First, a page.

'Coward' Texas Governor Signs Bill Banning Sanctuary Cities
"It's ironic that he does it on a Sunday when families are together and this legislation is only going to tear families apart"
Texas Governor Greg Abbott signed a controversial bill late Sunday night banning sanctuary cities in the state, going against the advice of police chiefs in major areas. He signed the bill into law on Facebook Live, in what many saw as an attempt to evade protests.
The bill, which passed the Republican-controlled legislature last week, makes police subject to Class A misdemeanors—punishable by up to a year in jail—if they don't cooperate with immigration agencies, the Texas Tribune reports. It would also fine local governments anywhere from $1,000 to $25,500 for policies that block immigration enforcement. The bill also applies to colleges.
Many challenged Abbott over his decision to sign the legislation on Facebook on a Sunday night. Comments on the video ranged from, "You are an unconscionable monster and nothing remotely resembling a good Christian" to simply, "Coward."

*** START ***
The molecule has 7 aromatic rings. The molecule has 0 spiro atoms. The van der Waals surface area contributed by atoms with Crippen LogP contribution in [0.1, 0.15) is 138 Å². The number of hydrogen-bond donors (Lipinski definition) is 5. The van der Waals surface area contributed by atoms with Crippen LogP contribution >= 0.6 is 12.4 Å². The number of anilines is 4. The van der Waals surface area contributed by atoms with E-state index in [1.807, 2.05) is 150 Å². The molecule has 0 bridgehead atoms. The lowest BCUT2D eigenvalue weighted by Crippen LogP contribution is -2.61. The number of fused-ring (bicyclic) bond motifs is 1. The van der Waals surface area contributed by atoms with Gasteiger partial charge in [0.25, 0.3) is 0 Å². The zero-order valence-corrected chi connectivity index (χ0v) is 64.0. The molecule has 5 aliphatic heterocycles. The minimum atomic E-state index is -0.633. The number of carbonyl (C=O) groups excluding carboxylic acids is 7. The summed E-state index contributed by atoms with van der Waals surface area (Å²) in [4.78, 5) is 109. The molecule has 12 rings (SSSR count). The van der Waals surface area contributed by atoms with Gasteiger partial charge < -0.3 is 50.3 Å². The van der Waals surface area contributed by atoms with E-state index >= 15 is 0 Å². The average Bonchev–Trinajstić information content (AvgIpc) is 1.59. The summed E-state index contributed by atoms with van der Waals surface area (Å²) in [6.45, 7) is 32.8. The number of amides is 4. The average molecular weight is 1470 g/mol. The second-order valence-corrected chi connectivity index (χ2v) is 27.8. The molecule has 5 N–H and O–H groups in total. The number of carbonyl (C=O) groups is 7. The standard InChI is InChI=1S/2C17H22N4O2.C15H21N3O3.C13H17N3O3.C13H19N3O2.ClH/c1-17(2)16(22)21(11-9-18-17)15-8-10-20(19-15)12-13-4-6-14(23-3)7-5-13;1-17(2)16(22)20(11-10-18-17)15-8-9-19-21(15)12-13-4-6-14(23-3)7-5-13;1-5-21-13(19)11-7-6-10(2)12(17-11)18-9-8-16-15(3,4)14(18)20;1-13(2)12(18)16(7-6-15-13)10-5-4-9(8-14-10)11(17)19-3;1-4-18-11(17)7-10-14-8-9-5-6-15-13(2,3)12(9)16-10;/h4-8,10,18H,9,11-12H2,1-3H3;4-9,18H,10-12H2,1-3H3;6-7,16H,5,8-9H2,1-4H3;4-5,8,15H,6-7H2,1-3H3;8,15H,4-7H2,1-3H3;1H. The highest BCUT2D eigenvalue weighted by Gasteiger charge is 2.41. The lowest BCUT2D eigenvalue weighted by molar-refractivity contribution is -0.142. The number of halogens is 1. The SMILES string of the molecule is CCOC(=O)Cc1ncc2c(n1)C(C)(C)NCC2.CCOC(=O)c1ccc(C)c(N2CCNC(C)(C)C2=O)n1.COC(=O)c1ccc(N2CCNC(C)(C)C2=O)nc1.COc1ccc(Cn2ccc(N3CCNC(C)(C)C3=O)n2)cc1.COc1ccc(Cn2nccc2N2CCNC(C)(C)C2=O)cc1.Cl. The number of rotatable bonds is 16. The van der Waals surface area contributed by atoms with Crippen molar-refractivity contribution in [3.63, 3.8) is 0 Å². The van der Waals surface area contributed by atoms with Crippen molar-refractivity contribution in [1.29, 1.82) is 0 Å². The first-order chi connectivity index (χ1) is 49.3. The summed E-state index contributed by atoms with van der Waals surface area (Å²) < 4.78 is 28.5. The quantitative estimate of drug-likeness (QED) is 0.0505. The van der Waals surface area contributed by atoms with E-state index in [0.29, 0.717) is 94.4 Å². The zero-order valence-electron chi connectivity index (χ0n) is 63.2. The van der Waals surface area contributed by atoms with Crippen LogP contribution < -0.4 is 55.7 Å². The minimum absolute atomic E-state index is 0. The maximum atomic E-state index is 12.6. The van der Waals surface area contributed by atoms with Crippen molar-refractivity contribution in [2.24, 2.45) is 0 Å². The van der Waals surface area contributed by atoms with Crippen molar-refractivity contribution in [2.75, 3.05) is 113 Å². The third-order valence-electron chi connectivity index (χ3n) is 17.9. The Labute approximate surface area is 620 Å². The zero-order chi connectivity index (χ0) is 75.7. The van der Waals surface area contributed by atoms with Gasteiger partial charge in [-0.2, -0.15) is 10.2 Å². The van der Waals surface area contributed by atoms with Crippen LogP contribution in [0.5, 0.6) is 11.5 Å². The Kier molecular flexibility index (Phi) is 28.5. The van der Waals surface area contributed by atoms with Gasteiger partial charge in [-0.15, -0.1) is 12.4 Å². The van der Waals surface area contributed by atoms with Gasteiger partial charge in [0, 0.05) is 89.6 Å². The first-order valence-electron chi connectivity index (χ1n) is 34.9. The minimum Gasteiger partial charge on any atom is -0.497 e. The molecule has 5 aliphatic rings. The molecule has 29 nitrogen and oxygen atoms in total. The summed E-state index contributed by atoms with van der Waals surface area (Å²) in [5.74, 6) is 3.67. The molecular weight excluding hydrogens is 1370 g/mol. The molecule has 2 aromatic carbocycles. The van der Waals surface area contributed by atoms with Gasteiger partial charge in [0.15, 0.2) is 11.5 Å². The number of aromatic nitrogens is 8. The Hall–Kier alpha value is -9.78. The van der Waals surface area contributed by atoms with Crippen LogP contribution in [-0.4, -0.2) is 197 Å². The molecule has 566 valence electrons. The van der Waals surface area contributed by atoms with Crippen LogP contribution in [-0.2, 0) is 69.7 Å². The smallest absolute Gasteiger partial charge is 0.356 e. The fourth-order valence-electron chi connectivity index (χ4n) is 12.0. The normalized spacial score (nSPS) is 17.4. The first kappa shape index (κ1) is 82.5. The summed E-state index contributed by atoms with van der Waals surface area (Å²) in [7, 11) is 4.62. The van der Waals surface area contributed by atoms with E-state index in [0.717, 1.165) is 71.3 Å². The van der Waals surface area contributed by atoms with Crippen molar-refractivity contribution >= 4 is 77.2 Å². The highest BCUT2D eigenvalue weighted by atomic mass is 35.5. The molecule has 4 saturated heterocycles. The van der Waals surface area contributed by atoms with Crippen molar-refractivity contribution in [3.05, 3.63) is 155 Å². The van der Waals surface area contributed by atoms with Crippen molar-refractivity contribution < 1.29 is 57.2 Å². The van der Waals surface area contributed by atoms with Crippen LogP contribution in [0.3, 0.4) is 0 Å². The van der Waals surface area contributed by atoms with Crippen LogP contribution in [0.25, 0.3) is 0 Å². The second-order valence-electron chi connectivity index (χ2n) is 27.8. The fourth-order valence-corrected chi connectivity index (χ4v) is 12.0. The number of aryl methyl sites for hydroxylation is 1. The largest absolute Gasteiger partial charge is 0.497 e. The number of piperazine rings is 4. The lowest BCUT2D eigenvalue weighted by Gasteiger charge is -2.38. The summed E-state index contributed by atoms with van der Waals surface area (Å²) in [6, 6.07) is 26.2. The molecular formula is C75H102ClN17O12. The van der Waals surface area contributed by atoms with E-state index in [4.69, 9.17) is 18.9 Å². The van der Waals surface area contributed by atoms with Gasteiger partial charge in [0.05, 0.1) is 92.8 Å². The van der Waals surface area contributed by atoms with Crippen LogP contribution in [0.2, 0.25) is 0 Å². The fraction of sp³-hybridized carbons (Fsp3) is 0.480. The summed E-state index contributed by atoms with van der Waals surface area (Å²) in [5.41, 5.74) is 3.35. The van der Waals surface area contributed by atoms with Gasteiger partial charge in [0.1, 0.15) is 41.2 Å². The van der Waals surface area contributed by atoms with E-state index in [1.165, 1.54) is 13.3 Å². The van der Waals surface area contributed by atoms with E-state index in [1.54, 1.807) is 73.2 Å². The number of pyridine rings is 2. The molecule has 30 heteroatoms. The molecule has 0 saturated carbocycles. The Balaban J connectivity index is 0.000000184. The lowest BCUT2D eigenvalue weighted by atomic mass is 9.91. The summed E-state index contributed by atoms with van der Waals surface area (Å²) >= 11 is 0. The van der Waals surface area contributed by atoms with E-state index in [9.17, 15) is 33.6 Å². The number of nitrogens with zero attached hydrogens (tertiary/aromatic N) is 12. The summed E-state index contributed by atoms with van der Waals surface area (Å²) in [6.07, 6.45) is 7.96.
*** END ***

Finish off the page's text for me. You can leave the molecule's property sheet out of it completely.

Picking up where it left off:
Democratic State Rep. César Blanco of El Paso told the Washington Post, "Quite frankly I think it was a cowardly way to do it. I think he wanted to get it done with less friction."
"It's ironic that he does it on a Sunday when families are together and this legislation is only going to tear families apart," he said.
State Rep. Victoria Neave, who represents the 107th District and launched a hunger strike last month to protest the bill, told the Post, "We anticipated it to be more public especially since this was one of his top priorities. They expected him to be there and to be more public so people could raise their voices."
In fact, protesters did show up at the governor's mansion on Sunday, shouting, "Here to stay," and waving a banner that read, "Abbott is a racist."
Terri Burke, executive director of the American Civil Liberties Union (ACLU) of Texas, said Sunday, "This racist and wrongheaded piece of legislation ignores our values, imperils our communities, and sullies our reputation as a free and welcoming state. We will fight this assault in the courts, at the ballot box, and in the streets if we have to."
The bill was opposed not just by immigration rights' advocates, but also by the executive director of the Texas Police Chiefs Association and top law enforcement officials in Dallas, Houston, Austin, Arlington, Fort Worth, and San Antonio.
In an op-ed for the Dallas News last month, the chiefs of police for those cities said the bill was not the answer to immigration reform and would lead to more fear and distrust between officers and community members, as well as increase crimes against immigrants.
"We officers work extremely hard to build and maintain trust, communication, and stronger relationships with minority communities through community based policing and outreach programs," the op-ed stated. "This legislation is bad for Texas and will make our communities more dangerous for all."